Swery, the writer and director of Deadly Premonition, is back with D4. D4 is an episodic adventure game with some point and click influences available exlusively for the Xbox One. Swery’s latest title can be played with a controller or with Kinect 2.0. Having played D4 with both, I ultimately preferred it with Kinect. I am comfortable assuming that I am very likely in the minority.
David Young is the protagonist in this quirky adventure. The former Boston Police Department detective is obsessed with solving his wife’s murder. Since her untimely death he has gained the ability to go back in time to alter the course of events and discover more about her death and other related crimes. Seemingly ordinary objects like shoes, badges or baseballs become mementos that link and send him to the past. David is the main focus despite the ability to control a younger version of his deceased wife, Little Peggy, during the episode’s prologues.
Most of gameplay consists of interacting with the environment, conversing with eccentric people and keeping an eye on your stamina. Eating food replenishes it and any activity you engage in does the opposite. You also have a life meter to monitor. This primarily comes into play during the fast action sequences that help with the game’s pace. Upon completing prologues or the episodes themselves will result in a very detailed list of metrics and stats the game gathers. The inclusion of leaderboards is a definite sign that Access Games wants to encourage multiple playthroughs. D4 is a very strange and quirky game. Characters you will come across say and do some very nonsensical things. I’d be lying if I said I understood D4 but that didn’t get in the way of me enjoying it.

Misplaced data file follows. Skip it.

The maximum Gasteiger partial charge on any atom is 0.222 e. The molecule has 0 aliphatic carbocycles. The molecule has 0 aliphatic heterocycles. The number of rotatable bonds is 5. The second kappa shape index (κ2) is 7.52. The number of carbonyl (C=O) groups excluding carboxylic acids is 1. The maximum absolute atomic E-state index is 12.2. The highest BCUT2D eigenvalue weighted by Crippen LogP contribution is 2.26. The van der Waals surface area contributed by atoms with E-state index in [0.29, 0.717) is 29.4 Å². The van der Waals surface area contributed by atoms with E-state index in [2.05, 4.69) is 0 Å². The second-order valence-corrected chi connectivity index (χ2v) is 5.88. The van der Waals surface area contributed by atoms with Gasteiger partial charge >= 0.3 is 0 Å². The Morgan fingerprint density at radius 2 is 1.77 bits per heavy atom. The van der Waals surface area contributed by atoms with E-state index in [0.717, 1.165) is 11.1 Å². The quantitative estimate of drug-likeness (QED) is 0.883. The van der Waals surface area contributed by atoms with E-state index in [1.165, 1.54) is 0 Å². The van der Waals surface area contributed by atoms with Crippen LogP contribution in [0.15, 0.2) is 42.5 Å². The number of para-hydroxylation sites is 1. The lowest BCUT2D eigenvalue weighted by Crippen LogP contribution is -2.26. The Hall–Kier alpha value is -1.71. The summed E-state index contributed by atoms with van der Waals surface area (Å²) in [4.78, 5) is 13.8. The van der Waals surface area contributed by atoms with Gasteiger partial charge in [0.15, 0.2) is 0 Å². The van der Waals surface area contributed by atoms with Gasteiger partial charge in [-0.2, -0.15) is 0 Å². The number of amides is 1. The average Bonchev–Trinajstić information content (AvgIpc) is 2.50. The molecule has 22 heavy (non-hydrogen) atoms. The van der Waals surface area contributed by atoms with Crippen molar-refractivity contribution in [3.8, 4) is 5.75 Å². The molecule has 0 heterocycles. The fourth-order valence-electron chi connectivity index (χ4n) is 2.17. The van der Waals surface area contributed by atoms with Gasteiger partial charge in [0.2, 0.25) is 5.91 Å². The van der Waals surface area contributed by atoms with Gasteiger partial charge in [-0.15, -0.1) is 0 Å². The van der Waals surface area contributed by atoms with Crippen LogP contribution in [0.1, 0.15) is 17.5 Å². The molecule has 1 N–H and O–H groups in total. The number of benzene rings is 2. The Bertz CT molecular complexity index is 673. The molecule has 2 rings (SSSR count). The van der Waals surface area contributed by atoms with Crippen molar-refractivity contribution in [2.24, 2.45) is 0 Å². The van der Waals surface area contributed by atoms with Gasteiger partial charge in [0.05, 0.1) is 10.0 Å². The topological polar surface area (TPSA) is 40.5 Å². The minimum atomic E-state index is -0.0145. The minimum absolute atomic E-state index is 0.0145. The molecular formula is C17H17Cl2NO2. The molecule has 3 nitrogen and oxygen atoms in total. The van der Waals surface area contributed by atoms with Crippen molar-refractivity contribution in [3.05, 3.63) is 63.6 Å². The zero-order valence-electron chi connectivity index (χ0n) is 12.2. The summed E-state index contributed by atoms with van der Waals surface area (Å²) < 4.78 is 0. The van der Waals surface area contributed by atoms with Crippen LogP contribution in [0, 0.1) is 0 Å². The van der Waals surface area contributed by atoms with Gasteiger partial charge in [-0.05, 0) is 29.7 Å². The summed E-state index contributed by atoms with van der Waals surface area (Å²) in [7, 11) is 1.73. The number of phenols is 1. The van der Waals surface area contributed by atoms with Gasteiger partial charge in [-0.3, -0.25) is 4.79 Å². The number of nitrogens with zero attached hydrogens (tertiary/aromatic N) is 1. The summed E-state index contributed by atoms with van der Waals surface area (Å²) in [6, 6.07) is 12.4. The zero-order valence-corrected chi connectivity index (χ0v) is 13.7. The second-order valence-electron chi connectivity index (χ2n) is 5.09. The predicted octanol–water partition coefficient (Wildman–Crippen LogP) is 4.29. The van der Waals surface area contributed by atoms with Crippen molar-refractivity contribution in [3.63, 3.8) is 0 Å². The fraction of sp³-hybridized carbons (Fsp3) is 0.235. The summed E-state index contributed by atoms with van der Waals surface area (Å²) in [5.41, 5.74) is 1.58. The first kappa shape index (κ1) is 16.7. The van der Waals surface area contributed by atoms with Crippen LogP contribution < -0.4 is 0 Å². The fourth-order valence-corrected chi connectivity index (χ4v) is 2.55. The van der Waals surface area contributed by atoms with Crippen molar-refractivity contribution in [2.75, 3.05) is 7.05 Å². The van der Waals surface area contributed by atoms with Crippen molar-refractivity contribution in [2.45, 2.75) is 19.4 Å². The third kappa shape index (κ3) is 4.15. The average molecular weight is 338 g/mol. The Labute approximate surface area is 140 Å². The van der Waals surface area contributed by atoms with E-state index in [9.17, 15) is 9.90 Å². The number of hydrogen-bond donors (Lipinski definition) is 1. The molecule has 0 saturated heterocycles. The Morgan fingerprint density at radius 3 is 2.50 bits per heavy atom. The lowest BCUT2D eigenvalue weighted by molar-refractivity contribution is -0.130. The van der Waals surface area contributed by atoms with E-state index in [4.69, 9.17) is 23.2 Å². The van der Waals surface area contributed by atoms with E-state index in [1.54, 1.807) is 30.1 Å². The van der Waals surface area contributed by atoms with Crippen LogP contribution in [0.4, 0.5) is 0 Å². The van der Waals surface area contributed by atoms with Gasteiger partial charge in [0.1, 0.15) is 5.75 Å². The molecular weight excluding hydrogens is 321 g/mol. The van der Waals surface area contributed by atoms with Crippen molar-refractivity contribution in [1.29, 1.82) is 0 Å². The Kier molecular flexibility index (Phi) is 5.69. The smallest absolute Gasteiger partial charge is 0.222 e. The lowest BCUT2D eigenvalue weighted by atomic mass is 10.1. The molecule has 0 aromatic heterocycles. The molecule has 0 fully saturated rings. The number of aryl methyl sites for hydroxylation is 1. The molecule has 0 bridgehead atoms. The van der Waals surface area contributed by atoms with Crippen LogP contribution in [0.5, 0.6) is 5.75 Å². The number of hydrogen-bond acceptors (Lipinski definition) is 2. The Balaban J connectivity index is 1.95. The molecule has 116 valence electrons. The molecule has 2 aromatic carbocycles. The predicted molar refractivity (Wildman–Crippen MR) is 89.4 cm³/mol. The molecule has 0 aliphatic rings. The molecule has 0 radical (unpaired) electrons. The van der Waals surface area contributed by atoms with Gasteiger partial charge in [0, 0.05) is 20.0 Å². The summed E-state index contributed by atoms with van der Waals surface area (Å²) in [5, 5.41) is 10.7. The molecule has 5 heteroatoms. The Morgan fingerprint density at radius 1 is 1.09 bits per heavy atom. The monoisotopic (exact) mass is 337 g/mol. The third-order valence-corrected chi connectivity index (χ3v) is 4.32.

Recommendation: Worth a buy – if you are not averse to quirk
Full Disclosure: This game was provided to GameEnthus by the publisher.
Genre: adventure game
Developer: Access Games
Publisher: Microsoft Studios
Platform(s): Xbox One
Worth a buy – paying full price for fans of the series or genre makes sense – often includes a caveat
Worth a buy on sale – not quite full price worthy but close, – often includes a caveat
No – borrow it if you must play it
Please no – Don’t waste any time and/or money on it